There’s nothing quite as much fun as opening a Breyer Mini Whinnie Surprise blind bag and seeing what pops out!
Well, okay, I fib– most of the fun is finding out which unsuspecting body I get to paint. Mwahahaha! 😉
But preparing a Mini for paint isn’t the same as prepping a Stablemate (or larger scale). These guys have a few weird quirks of their own. Since I wasn’t finding much info online when I searched I figured I should get off my duff and put a page together…
Soft Plastic, Warm Plastic, Little Horse du Jour..
The first and most challenging thing about the Mini Whinnies (other than their size) is the plastic they are made out of. It’s stiff, but flexible which leads to painful mishaps when your prepping tool slips.
My three main tools are: X-acto knife, Carbide Scraper, and 400 grit sandpaper.
Sidenote: You’ll notice I painted the seams and bits that need removing white with a little bit of gesso. I use to use markers, but I’ve found this is a much easier method of marking! 🙂
The plastic is soft enough that a sharp X-acto blade can easily carve it (sometimes too easily, watch for slips!). I try and make sure to use a brand new blade for this work, since it’s a lot like cutting cold butter. I don’t scrape the seams with this blade, I only carve off thin slivers of plastic. Seam scraping will just leave you with ragged edges and growing frustration.
My favorite prepping tool for the larger scales is my Carbide Scraper from Rio Rondo. I’ve had this tool for years and it’s a dream with the harder plastics… but it’s not as useful on the micros because the blade skips a bit if you try and remove too much. I primarily use it to remove the tiny seams and use the X-acto for carving off larger items like the logo or flashing.
The Mini Whinnie plastic reacts well to the higher grit sandpapers, but you have to be very careful when using anything below 400. I’ve used 320 when I needed slightly more power, but using 220 (or below) tends to create gouges in the plastic that aren’t easy to repair.
I use the sandpapers as more of a buffing agent to help smooth out marks caused by the other tools, rather than to really remove material.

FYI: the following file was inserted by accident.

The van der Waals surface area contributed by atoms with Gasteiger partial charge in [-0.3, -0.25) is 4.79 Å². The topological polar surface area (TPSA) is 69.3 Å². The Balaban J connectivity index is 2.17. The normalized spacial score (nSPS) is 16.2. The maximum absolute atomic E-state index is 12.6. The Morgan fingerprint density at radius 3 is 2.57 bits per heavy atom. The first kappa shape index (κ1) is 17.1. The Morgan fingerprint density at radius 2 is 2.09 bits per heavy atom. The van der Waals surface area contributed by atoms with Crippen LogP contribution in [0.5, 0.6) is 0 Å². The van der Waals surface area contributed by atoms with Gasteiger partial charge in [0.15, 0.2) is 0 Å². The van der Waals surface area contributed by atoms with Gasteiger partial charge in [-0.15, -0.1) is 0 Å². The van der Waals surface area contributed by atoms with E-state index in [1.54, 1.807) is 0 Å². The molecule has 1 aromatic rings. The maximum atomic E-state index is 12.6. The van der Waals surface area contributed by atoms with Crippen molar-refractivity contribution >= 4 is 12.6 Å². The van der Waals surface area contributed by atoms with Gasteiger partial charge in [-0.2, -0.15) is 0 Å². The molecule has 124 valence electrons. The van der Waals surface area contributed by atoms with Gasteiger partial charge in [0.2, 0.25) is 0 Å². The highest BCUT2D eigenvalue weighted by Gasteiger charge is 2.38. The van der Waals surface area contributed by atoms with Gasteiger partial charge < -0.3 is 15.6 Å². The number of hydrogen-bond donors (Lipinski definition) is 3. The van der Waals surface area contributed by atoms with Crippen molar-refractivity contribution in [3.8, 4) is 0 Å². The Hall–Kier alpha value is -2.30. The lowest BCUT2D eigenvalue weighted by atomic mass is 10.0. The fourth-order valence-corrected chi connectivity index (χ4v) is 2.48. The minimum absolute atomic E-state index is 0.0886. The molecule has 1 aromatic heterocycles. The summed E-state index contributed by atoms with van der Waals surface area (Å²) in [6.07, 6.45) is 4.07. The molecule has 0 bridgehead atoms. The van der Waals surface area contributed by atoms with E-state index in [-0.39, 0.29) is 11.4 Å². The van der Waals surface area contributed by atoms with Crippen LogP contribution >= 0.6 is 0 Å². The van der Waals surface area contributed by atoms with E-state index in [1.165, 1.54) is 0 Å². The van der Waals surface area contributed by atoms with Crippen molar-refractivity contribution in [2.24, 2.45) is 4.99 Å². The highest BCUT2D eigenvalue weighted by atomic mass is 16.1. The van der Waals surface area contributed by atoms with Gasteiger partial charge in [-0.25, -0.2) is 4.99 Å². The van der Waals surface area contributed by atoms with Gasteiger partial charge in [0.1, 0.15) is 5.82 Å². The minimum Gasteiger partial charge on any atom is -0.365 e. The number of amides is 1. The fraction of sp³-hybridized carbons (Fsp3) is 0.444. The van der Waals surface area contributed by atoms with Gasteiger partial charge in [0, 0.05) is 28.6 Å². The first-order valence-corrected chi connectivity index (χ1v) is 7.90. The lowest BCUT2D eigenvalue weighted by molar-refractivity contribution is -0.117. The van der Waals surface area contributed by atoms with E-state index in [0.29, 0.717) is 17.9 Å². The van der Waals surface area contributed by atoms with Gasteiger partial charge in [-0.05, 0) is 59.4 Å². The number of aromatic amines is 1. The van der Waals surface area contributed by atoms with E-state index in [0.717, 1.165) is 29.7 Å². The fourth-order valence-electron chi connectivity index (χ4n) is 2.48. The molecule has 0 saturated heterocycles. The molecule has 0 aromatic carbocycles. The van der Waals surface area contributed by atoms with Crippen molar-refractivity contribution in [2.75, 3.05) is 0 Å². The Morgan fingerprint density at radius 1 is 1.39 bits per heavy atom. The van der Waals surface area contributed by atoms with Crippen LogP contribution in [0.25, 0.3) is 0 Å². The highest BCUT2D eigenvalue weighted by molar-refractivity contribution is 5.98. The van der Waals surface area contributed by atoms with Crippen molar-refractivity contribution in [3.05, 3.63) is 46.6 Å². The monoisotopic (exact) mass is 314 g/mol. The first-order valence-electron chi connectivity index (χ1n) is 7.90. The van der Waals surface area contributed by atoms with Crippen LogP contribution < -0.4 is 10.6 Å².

But what about Dremels and Epoxy?
Well, it depends. If you can slow down the spin enough that the plastic doesn’t melt, it’s a viable option. I’ve used the smallest of the Dremel round engraving bits to successfully carve ears and hooves, but I used it sparingly and gave the plastic plenty of time to cool down between uses.
I’d suggest practicing on a test body to get the hang of dremeling and to have a small dish of water where you can toss it if it starts smoking. I’m not sure what kind of plastic these guys are made of, but breathing fumes is never a good idea!
I have not yet used Epoxy on these little guys (although it’s only my to-do list) but there are several artists who have and they have done amazing work! Check out the Smokin Gunz and KS Smokin’ Hawt Colt customs resculpted by Rebecca (Becky) Turner on this gallery page.
Adding Gesso or Spray Primer
A lot of folks like to use a spray primer on micro scale models because it’s a thinner coat and less likely to hide details. But spraying anything comes with it’s own respiratory risks and I do a lot of my work inside, so… No.
Thankfully I’ve had good luck using thin coats of Liquitex Gesso (do not use Basics Gesso!). Getting the mixture just right takes a little bit of patience. Too thin and it will pool on the model like water, too thick and it can easily obliterate fine details under the goop.
You can also scrub down the bodies with a toothbrush and little Ajax or a paste of dish soap and baking soda to clean them before painting. This will strip off any oils and give the surface a little tooth, but I normally don’t bother. These guys seem to prep just fine without it, although I wouldn’t recommend skipping this step on a resin!
And that’s how I prep a Breyer Mini Whinnie, hope it’s been a useful read! 😀 (And if you have any questions, please ask below and I’ll do my best to answer them.)